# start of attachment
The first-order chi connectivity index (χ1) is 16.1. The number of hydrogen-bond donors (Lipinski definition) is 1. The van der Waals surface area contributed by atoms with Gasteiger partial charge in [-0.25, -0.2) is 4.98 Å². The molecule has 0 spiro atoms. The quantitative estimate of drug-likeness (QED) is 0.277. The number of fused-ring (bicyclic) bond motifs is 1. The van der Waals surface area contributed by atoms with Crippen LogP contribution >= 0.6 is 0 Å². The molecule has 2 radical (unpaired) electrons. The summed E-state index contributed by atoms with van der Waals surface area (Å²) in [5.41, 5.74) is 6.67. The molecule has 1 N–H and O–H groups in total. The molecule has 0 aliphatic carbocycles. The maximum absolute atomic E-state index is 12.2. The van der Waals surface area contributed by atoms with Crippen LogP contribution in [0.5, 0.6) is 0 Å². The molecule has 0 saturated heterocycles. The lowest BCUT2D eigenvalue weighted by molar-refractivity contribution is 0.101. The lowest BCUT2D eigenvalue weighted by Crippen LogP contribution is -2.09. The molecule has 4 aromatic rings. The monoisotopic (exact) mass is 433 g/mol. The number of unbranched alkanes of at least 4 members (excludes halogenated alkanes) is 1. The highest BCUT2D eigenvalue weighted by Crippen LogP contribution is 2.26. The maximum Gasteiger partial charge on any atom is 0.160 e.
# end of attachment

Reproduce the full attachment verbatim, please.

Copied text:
The first-order chi connectivity index (χ1) is 16.1. The number of hydrogen-bond donors (Lipinski definition) is 1. The van der Waals surface area contributed by atoms with Gasteiger partial charge in [-0.25, -0.2) is 4.98 Å². The molecule has 0 spiro atoms. The quantitative estimate of drug-likeness (QED) is 0.277. The number of fused-ring (bicyclic) bond motifs is 1. The van der Waals surface area contributed by atoms with Crippen LogP contribution >= 0.6 is 0 Å². The molecule has 2 radical (unpaired) electrons. The summed E-state index contributed by atoms with van der Waals surface area (Å²) in [5.41, 5.74) is 6.67. The molecule has 1 N–H and O–H groups in total. The molecule has 0 aliphatic carbocycles. The maximum absolute atomic E-state index is 12.2. The van der Waals surface area contributed by atoms with Crippen LogP contribution in [0.5, 0.6) is 0 Å². The molecule has 0 saturated heterocycles. The lowest BCUT2D eigenvalue weighted by molar-refractivity contribution is 0.101. The lowest BCUT2D eigenvalue weighted by Crippen LogP contribution is -2.09. The molecule has 4 aromatic rings. The monoisotopic (exact) mass is 433 g/mol. The number of unbranched alkanes of at least 4 members (excludes halogenated alkanes) is 1. The highest BCUT2D eigenvalue weighted by Crippen LogP contribution is 2.26. The maximum Gasteiger partial charge on any atom is 0.160 e.